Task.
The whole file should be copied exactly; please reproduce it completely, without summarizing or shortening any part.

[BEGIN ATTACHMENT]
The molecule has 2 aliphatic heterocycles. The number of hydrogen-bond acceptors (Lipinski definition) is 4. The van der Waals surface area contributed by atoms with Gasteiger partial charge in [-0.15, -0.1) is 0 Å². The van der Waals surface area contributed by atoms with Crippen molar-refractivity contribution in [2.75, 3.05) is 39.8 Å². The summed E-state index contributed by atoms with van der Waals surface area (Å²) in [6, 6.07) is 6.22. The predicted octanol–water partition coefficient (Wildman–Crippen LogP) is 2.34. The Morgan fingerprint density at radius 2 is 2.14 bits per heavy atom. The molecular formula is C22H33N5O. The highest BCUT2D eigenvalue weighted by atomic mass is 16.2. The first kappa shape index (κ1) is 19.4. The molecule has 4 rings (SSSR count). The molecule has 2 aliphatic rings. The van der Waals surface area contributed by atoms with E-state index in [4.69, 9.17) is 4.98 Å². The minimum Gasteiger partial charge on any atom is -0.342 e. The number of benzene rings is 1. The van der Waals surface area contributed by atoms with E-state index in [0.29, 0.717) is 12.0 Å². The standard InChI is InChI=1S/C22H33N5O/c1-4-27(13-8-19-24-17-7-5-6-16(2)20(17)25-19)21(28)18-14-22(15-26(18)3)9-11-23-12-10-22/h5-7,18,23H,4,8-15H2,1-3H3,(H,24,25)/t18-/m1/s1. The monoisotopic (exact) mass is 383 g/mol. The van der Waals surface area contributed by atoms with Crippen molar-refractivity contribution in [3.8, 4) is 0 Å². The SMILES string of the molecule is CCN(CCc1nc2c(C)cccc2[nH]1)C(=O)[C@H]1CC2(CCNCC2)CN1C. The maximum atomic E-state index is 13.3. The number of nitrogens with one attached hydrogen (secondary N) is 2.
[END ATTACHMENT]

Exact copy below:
The molecule has 2 aliphatic heterocycles. The number of hydrogen-bond acceptors (Lipinski definition) is 4. The van der Waals surface area contributed by atoms with Gasteiger partial charge in [-0.15, -0.1) is 0 Å². The van der Waals surface area contributed by atoms with Crippen molar-refractivity contribution in [2.75, 3.05) is 39.8 Å². The summed E-state index contributed by atoms with van der Waals surface area (Å²) in [6, 6.07) is 6.22. The predicted octanol–water partition coefficient (Wildman–Crippen LogP) is 2.34. The Morgan fingerprint density at radius 2 is 2.14 bits per heavy atom. The molecular formula is C22H33N5O. The highest BCUT2D eigenvalue weighted by atomic mass is 16.2. The first kappa shape index (κ1) is 19.4. The molecule has 4 rings (SSSR count). The molecule has 2 aliphatic rings. The van der Waals surface area contributed by atoms with E-state index in [4.69, 9.17) is 4.98 Å². The minimum Gasteiger partial charge on any atom is -0.342 e. The number of benzene rings is 1. The van der Waals surface area contributed by atoms with E-state index in [0.29, 0.717) is 12.0 Å². The standard InChI is InChI=1S/C22H33N5O/c1-4-27(13-8-19-24-17-7-5-6-16(2)20(17)25-19)21(28)18-14-22(15-26(18)3)9-11-23-12-10-22/h5-7,18,23H,4,8-15H2,1-3H3,(H,24,25)/t18-/m1/s1. The monoisotopic (exact) mass is 383 g/mol. The van der Waals surface area contributed by atoms with Crippen molar-refractivity contribution in [3.8, 4) is 0 Å². The SMILES string of the molecule is CCN(CCc1nc2c(C)cccc2[nH]1)C(=O)[C@H]1CC2(CCNCC2)CN1C. The maximum atomic E-state index is 13.3. The number of nitrogens with one attached hydrogen (secondary N) is 2.